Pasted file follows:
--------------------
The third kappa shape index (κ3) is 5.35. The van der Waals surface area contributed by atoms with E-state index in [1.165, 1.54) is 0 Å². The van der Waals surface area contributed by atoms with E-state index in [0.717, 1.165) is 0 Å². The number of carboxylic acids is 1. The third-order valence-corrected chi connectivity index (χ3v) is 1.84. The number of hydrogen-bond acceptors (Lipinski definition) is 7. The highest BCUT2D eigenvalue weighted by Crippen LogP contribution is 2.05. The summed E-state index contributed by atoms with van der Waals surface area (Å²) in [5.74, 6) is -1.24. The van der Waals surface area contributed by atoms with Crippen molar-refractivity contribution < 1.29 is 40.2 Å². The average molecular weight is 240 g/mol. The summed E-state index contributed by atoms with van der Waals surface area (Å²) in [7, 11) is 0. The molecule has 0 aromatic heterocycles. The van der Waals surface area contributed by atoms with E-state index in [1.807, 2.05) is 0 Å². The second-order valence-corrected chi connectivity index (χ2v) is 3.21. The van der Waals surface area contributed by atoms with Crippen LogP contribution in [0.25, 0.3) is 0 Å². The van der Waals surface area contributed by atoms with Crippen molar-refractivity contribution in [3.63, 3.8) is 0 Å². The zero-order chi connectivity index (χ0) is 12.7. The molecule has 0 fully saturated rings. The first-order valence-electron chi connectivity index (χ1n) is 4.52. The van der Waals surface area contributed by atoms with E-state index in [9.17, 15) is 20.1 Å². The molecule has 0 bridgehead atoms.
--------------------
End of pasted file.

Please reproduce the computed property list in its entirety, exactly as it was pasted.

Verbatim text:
The third kappa shape index (κ3) is 5.35. The van der Waals surface area contributed by atoms with E-state index in [1.165, 1.54) is 0 Å². The van der Waals surface area contributed by atoms with E-state index in [0.717, 1.165) is 0 Å². The number of carboxylic acids is 1. The third-order valence-corrected chi connectivity index (χ3v) is 1.84. The number of hydrogen-bond acceptors (Lipinski definition) is 7. The highest BCUT2D eigenvalue weighted by Crippen LogP contribution is 2.05. The summed E-state index contributed by atoms with van der Waals surface area (Å²) in [5.74, 6) is -1.24. The van der Waals surface area contributed by atoms with Crippen molar-refractivity contribution < 1.29 is 40.2 Å². The average molecular weight is 240 g/mol. The summed E-state index contributed by atoms with van der Waals surface area (Å²) in [7, 11) is 0. The molecule has 0 aromatic heterocycles. The van der Waals surface area contributed by atoms with E-state index in [1.807, 2.05) is 0 Å². The second-order valence-corrected chi connectivity index (χ2v) is 3.21. The van der Waals surface area contributed by atoms with Crippen LogP contribution in [0.25, 0.3) is 0 Å². The van der Waals surface area contributed by atoms with Crippen molar-refractivity contribution in [3.63, 3.8) is 0 Å². The zero-order chi connectivity index (χ0) is 12.7. The molecule has 0 fully saturated rings. The first-order valence-electron chi connectivity index (χ1n) is 4.52. The van der Waals surface area contributed by atoms with E-state index in [9.17, 15) is 20.1 Å². The molecule has 0 bridgehead atoms.